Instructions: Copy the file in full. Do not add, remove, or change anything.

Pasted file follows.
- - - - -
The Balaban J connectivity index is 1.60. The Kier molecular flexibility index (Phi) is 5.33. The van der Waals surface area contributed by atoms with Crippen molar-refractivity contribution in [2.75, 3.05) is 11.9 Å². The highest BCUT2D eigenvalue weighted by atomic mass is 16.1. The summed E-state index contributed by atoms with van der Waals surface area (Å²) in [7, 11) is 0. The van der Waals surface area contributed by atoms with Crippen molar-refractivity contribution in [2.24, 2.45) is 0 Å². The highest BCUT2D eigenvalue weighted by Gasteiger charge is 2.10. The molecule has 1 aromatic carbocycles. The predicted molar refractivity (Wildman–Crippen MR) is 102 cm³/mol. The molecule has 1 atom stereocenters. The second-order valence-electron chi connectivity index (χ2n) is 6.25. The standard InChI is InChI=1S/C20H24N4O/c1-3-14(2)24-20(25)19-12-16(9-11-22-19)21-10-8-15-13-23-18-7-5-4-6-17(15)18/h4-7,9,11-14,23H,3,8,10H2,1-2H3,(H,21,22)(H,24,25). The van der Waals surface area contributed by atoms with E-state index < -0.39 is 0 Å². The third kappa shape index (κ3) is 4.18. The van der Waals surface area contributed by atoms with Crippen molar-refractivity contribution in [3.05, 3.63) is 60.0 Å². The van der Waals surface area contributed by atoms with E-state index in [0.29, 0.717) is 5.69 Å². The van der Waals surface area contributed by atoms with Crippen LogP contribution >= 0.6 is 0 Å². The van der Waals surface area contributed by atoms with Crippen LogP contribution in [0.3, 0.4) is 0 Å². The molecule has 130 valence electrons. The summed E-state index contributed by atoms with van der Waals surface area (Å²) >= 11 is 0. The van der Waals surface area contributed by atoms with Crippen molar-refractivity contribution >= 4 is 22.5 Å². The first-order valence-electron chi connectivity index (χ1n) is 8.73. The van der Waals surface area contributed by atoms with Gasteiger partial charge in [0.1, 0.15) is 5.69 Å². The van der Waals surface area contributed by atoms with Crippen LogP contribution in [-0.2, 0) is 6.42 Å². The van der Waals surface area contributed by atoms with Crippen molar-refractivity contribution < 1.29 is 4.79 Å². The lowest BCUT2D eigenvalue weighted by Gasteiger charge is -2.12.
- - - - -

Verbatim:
The Balaban J connectivity index is 1.60. The Kier molecular flexibility index (Phi) is 5.33. The van der Waals surface area contributed by atoms with Crippen molar-refractivity contribution in [2.75, 3.05) is 11.9 Å². The highest BCUT2D eigenvalue weighted by atomic mass is 16.1. The summed E-state index contributed by atoms with van der Waals surface area (Å²) in [7, 11) is 0. The van der Waals surface area contributed by atoms with Crippen molar-refractivity contribution in [2.24, 2.45) is 0 Å². The highest BCUT2D eigenvalue weighted by Gasteiger charge is 2.10. The molecule has 1 aromatic carbocycles. The predicted molar refractivity (Wildman–Crippen MR) is 102 cm³/mol. The molecule has 1 atom stereocenters. The second-order valence-electron chi connectivity index (χ2n) is 6.25. The standard InChI is InChI=1S/C20H24N4O/c1-3-14(2)24-20(25)19-12-16(9-11-22-19)21-10-8-15-13-23-18-7-5-4-6-17(15)18/h4-7,9,11-14,23H,3,8,10H2,1-2H3,(H,21,22)(H,24,25). The van der Waals surface area contributed by atoms with E-state index < -0.39 is 0 Å². The third kappa shape index (κ3) is 4.18. The van der Waals surface area contributed by atoms with Crippen molar-refractivity contribution in [3.05, 3.63) is 60.0 Å². The van der Waals surface area contributed by atoms with E-state index in [0.29, 0.717) is 5.69 Å². The van der Waals surface area contributed by atoms with Crippen LogP contribution >= 0.6 is 0 Å². The van der Waals surface area contributed by atoms with Crippen LogP contribution in [0.3, 0.4) is 0 Å². The molecule has 130 valence electrons. The summed E-state index contributed by atoms with van der Waals surface area (Å²) >= 11 is 0. The van der Waals surface area contributed by atoms with Crippen molar-refractivity contribution >= 4 is 22.5 Å². The first-order valence-electron chi connectivity index (χ1n) is 8.73. The van der Waals surface area contributed by atoms with Gasteiger partial charge in [0.1, 0.15) is 5.69 Å². The van der Waals surface area contributed by atoms with Crippen LogP contribution in [-0.2, 0) is 6.42 Å². The van der Waals surface area contributed by atoms with Crippen molar-refractivity contribution < 1.29 is 4.79 Å². The lowest BCUT2D eigenvalue weighted by Gasteiger charge is -2.12.